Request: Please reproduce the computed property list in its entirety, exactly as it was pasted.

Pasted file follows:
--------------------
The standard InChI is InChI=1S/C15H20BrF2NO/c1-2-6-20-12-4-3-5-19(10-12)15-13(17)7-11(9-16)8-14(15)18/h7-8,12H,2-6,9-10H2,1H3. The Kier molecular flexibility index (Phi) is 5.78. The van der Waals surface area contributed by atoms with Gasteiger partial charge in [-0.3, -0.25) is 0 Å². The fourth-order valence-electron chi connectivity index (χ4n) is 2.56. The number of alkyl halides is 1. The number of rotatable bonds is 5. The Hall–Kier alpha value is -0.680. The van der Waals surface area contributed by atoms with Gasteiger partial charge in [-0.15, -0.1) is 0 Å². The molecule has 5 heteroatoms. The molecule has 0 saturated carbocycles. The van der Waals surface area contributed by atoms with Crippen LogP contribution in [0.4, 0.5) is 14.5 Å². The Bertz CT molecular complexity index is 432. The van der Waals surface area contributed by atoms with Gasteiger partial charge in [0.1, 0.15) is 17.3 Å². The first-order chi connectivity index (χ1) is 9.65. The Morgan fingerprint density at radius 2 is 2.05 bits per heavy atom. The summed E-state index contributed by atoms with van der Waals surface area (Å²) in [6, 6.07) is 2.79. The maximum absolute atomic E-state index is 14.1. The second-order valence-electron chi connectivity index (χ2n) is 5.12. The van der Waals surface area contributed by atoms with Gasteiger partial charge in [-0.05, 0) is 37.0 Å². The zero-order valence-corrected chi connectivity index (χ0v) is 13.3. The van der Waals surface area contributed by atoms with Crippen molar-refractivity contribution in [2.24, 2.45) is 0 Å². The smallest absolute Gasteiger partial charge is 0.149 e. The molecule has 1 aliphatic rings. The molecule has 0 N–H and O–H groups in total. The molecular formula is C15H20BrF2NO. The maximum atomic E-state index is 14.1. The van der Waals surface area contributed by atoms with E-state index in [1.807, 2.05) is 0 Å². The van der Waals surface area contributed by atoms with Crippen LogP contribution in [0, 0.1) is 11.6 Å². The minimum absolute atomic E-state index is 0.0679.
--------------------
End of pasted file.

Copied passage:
The standard InChI is InChI=1S/C15H20BrF2NO/c1-2-6-20-12-4-3-5-19(10-12)15-13(17)7-11(9-16)8-14(15)18/h7-8,12H,2-6,9-10H2,1H3. The Kier molecular flexibility index (Phi) is 5.78. The van der Waals surface area contributed by atoms with Gasteiger partial charge in [-0.3, -0.25) is 0 Å². The fourth-order valence-electron chi connectivity index (χ4n) is 2.56. The number of alkyl halides is 1. The number of rotatable bonds is 5. The Hall–Kier alpha value is -0.680. The van der Waals surface area contributed by atoms with Gasteiger partial charge in [-0.15, -0.1) is 0 Å². The molecule has 5 heteroatoms. The molecule has 0 saturated carbocycles. The van der Waals surface area contributed by atoms with Crippen LogP contribution in [0.4, 0.5) is 14.5 Å². The Bertz CT molecular complexity index is 432. The van der Waals surface area contributed by atoms with Gasteiger partial charge in [0.1, 0.15) is 17.3 Å². The first-order chi connectivity index (χ1) is 9.65. The Morgan fingerprint density at radius 2 is 2.05 bits per heavy atom. The summed E-state index contributed by atoms with van der Waals surface area (Å²) in [6, 6.07) is 2.79. The maximum absolute atomic E-state index is 14.1. The second-order valence-electron chi connectivity index (χ2n) is 5.12. The van der Waals surface area contributed by atoms with Gasteiger partial charge in [-0.05, 0) is 37.0 Å². The zero-order valence-corrected chi connectivity index (χ0v) is 13.3. The van der Waals surface area contributed by atoms with Crippen molar-refractivity contribution in [2.24, 2.45) is 0 Å². The smallest absolute Gasteiger partial charge is 0.149 e. The molecule has 1 aliphatic rings. The molecule has 0 N–H and O–H groups in total. The molecular formula is C15H20BrF2NO. The maximum atomic E-state index is 14.1. The van der Waals surface area contributed by atoms with E-state index in [1.807, 2.05) is 0 Å². The van der Waals surface area contributed by atoms with Crippen LogP contribution in [0, 0.1) is 11.6 Å². The minimum absolute atomic E-state index is 0.0679.